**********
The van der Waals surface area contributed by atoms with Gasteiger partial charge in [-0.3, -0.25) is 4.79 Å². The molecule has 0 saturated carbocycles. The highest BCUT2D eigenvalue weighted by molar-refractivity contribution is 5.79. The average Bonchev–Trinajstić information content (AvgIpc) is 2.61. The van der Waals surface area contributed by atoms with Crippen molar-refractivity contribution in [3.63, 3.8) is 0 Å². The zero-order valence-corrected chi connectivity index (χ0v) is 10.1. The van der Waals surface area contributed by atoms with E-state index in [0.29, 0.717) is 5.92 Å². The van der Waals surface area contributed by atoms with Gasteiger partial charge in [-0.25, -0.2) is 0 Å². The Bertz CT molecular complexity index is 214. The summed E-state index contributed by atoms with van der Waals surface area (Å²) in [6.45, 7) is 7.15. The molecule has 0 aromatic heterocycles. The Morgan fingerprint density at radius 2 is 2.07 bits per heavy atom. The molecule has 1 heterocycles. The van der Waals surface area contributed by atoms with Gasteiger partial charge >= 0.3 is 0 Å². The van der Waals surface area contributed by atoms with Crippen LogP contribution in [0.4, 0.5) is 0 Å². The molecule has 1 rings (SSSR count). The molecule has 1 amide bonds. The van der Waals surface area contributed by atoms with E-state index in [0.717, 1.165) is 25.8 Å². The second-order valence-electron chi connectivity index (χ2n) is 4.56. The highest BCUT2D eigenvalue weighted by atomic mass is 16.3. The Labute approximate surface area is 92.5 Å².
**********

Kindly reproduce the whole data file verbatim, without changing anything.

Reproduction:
The van der Waals surface area contributed by atoms with Gasteiger partial charge in [-0.3, -0.25) is 4.79 Å². The molecule has 0 saturated carbocycles. The highest BCUT2D eigenvalue weighted by molar-refractivity contribution is 5.79. The average Bonchev–Trinajstić information content (AvgIpc) is 2.61. The van der Waals surface area contributed by atoms with Crippen molar-refractivity contribution in [3.63, 3.8) is 0 Å². The zero-order valence-corrected chi connectivity index (χ0v) is 10.1. The van der Waals surface area contributed by atoms with E-state index in [0.29, 0.717) is 5.92 Å². The van der Waals surface area contributed by atoms with Gasteiger partial charge in [-0.25, -0.2) is 0 Å². The Bertz CT molecular complexity index is 214. The summed E-state index contributed by atoms with van der Waals surface area (Å²) in [6.45, 7) is 7.15. The molecule has 0 aromatic heterocycles. The Morgan fingerprint density at radius 2 is 2.07 bits per heavy atom. The molecule has 1 heterocycles. The van der Waals surface area contributed by atoms with Gasteiger partial charge >= 0.3 is 0 Å². The van der Waals surface area contributed by atoms with Crippen LogP contribution in [0.4, 0.5) is 0 Å². The molecule has 1 rings (SSSR count). The molecule has 1 amide bonds. The van der Waals surface area contributed by atoms with E-state index in [0.717, 1.165) is 25.8 Å². The second-order valence-electron chi connectivity index (χ2n) is 4.56. The highest BCUT2D eigenvalue weighted by atomic mass is 16.3. The Labute approximate surface area is 92.5 Å².